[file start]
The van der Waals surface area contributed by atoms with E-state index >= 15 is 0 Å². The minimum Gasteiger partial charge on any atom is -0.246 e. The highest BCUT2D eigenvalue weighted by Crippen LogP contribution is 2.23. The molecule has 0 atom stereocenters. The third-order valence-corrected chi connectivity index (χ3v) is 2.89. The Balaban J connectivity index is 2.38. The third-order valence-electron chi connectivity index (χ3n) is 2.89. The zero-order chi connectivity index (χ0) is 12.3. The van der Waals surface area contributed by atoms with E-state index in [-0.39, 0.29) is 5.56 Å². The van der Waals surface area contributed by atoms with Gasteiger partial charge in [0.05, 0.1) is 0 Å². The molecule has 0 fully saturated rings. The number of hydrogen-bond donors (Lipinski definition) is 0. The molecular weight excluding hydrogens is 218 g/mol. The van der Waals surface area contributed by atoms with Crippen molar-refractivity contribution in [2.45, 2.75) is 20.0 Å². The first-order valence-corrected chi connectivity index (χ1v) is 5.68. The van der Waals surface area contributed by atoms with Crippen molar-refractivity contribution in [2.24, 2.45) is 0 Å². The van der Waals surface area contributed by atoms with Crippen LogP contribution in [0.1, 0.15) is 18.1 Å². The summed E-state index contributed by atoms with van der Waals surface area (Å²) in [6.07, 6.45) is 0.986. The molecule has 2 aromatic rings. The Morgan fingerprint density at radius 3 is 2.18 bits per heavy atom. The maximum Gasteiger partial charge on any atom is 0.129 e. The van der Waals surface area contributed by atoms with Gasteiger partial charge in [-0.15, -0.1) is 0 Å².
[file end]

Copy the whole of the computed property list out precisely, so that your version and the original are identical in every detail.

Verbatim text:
The van der Waals surface area contributed by atoms with E-state index >= 15 is 0 Å². The minimum Gasteiger partial charge on any atom is -0.246 e. The highest BCUT2D eigenvalue weighted by Crippen LogP contribution is 2.23. The molecule has 0 atom stereocenters. The third-order valence-corrected chi connectivity index (χ3v) is 2.89. The Balaban J connectivity index is 2.38. The third-order valence-electron chi connectivity index (χ3n) is 2.89. The zero-order chi connectivity index (χ0) is 12.3. The van der Waals surface area contributed by atoms with E-state index in [-0.39, 0.29) is 5.56 Å². The van der Waals surface area contributed by atoms with Gasteiger partial charge in [0.05, 0.1) is 0 Å². The molecule has 0 fully saturated rings. The number of hydrogen-bond donors (Lipinski definition) is 0. The molecular weight excluding hydrogens is 218 g/mol. The van der Waals surface area contributed by atoms with Crippen molar-refractivity contribution in [2.45, 2.75) is 20.0 Å². The first-order valence-corrected chi connectivity index (χ1v) is 5.68. The van der Waals surface area contributed by atoms with Crippen molar-refractivity contribution in [2.24, 2.45) is 0 Å². The van der Waals surface area contributed by atoms with Crippen LogP contribution in [0.1, 0.15) is 18.1 Å². The summed E-state index contributed by atoms with van der Waals surface area (Å²) in [6.07, 6.45) is 0.986. The molecule has 2 aromatic rings. The Morgan fingerprint density at radius 3 is 2.18 bits per heavy atom. The maximum Gasteiger partial charge on any atom is 0.129 e. The van der Waals surface area contributed by atoms with Gasteiger partial charge in [-0.15, -0.1) is 0 Å².